NOBEL PEACE PRIZE WINNER MUHAMMAD YUNUS KEYNOTES CONFERENCE
Nobel Peace Prize winner Professor Muhammad Yunus has traveled the world helping people start businesses that solve social problems.
“Problems are common – there’s unemployment, poverty, old age, single mothers, welfare, healthcare. There’s a common thread,” Yunus said.
Those common problems can all be combatted through the creation and maintenance of social businesses. Social businesses are cause-driven businesses that are created to solve social issues such as poverty, etc. The social business model, as designed by Yunus, is designed for the investor/owner to gradually recoup the money invested but not reap a profit.
“This is a business created to fill a need not make money. Some people don’t understand that,” Yunus said during his speech
Thursday, he was the keynote speaker for the University of North Carolina Social Business Conference in the Alumni-Foundation Event Center at North Carolina A&T State University. The conference, sponsored by The Norman Macrae Foundation, TiE Carolinas, SBTDC and the UNC General Administration featured a panel discussion, Yunus’ speech and a team social business plan competition. Teams from all 17 UNC System schools competed.
“Today, our state faces huge challenges. The students have been audacious enough to take on these challenges and help us think through solutions for tomorrow,” UNC president Tom Ross said.
During his speech, Yunus shared with the audience how he has started or helped start more than 50 social businesses. His first was through creating microcredit by loaning poor people small amounts of money.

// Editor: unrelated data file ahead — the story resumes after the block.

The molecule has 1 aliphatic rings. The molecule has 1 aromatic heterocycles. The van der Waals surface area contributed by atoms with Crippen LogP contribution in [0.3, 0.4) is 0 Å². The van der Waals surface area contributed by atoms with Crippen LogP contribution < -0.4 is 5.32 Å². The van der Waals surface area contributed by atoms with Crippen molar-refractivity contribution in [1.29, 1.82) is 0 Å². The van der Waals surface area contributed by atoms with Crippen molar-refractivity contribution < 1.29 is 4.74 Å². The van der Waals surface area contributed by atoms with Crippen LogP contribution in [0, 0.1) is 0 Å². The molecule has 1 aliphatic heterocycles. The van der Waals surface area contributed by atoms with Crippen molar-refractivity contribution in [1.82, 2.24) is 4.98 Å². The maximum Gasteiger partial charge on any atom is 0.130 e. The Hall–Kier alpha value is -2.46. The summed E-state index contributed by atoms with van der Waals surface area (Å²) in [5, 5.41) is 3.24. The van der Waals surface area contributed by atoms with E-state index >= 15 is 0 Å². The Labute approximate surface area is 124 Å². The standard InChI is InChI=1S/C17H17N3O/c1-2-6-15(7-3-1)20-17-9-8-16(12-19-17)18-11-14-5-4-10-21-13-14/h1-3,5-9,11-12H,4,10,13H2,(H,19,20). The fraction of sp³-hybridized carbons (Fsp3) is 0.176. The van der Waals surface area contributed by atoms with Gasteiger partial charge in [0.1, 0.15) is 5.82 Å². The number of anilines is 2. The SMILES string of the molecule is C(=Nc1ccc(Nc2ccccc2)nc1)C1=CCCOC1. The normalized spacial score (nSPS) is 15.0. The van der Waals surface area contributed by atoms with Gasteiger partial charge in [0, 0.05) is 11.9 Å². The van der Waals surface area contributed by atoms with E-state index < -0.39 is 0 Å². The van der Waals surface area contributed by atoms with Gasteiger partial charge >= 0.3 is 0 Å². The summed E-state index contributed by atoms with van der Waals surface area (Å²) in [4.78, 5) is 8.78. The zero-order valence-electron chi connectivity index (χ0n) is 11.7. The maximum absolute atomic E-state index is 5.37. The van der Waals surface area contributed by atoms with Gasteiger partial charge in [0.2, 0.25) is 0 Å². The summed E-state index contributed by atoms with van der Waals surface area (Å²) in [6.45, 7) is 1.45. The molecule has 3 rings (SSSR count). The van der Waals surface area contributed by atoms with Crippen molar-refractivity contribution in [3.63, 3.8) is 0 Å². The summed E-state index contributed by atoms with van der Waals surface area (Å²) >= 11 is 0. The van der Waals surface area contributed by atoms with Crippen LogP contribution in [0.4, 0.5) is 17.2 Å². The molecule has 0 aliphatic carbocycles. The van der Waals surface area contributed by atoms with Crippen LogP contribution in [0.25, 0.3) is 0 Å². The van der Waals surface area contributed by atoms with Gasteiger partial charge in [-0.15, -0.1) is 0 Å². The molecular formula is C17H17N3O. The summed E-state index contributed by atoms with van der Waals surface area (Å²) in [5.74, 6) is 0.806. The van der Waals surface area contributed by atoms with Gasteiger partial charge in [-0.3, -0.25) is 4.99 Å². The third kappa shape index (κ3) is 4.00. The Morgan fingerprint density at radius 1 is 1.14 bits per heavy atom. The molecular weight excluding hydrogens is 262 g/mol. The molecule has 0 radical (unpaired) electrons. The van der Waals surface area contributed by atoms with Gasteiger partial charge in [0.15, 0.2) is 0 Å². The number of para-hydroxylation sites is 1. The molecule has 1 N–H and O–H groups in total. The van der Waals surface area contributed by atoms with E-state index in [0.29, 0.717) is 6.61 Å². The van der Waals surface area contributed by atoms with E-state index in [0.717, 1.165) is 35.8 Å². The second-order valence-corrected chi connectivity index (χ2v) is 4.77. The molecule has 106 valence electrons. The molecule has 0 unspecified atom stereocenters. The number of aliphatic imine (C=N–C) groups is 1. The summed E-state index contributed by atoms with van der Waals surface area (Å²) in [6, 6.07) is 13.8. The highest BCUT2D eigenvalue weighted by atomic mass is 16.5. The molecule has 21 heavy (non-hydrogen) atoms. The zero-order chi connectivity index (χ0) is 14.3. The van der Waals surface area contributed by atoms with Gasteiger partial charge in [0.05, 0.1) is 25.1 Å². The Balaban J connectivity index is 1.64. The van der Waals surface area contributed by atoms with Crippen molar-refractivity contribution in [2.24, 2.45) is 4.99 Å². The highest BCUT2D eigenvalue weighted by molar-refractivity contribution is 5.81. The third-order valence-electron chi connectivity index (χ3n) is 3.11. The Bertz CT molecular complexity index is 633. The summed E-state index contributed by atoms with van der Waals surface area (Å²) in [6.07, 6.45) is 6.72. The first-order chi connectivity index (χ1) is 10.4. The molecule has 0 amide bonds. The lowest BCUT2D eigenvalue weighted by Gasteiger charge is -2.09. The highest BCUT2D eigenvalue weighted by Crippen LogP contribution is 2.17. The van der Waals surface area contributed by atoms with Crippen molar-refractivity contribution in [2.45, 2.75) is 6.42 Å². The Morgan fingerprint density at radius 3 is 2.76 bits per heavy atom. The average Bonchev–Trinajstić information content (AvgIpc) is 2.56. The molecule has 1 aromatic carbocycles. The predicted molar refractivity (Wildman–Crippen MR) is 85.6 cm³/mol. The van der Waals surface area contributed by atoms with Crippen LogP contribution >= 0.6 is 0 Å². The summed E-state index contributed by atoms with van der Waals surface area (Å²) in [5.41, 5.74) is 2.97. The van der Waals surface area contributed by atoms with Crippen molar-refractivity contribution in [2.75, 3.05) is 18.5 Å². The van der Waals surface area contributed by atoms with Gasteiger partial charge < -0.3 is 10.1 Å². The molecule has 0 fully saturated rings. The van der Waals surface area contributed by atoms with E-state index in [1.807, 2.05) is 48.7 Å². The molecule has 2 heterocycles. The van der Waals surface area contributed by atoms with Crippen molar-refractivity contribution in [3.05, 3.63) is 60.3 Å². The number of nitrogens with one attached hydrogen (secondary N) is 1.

“It began in a tiny village near the university where I was teaching,” Yunus said.
During a famine, Yunus walked the village trying to make himself useful to the people and got his idea to loan small amounts of money so the people wouldn’t have to borrow from loan sharks.
“I had a list of 42 names and the total amount borrowed was $27,” he said. “If you can make so many people happy with so little money, why not do more of it?”
Yunus did do more and got the idea to connect the people with a bank. His first request was denied as he was told, “poor people aren’t credit worthy.” He was not deterred. He kept asking the bank and his request was eventually granted.
Now 36 years later, Yunus’ idea to loan people small amounts of money has grown to create Village Bank. The list of 42 lenders has grown to 8.5 million borrowers in India and the $27 in loans has grown to $1.5 billion in loans with 97 percent of the borrowers being women.
With $27, Yunus’ vision of microcredit has grown to become a global phenomenon and has sprouted dozens of social businesses to combat social problems.
“Every time I see a problem, the way my mind works, I try to create a business to solve it,” he said.
Dr. Kevin James is the chairman of the department of accounting and finance in the School of Business and Economics at A&T. He served as an advisor for one of A&T’s two teams that competed at the conference. This idea for business is needed but not often taught in business schools, he said.
“We’re in a time when the social challenges are great and we need our brightest youths thinking about how to address these problems in an effective way,” James said.
“We teach them about business but teaching them to do social good gets lost”, Yunus agrees.
“All we do in our lifetime is make money. It’s our habit – our pleasure. Sometimes, it’s our obsession and addiction,” Yunus said.
“Yes, we love money but that is the selfish part of us. There is always a selfless part and it’s never explored in the business world.”
Yunus has spent the last 36 years combining business and selflessness and it has earned him the Nobel Peace Prize, the Presidential Medal of Freedom, the Eisenhower Medal for Leadership and Service, other awards and “super” happiness.
“Every time this question of retirement comes, I always think, ‘What is retirement? Why would people retire?’ It’s probably because they are tired. That never happened for me,” Yunus said.
“I never get tired of doing what I love. Looking back, it seems I was in permanent retirement because I am doing what I love.”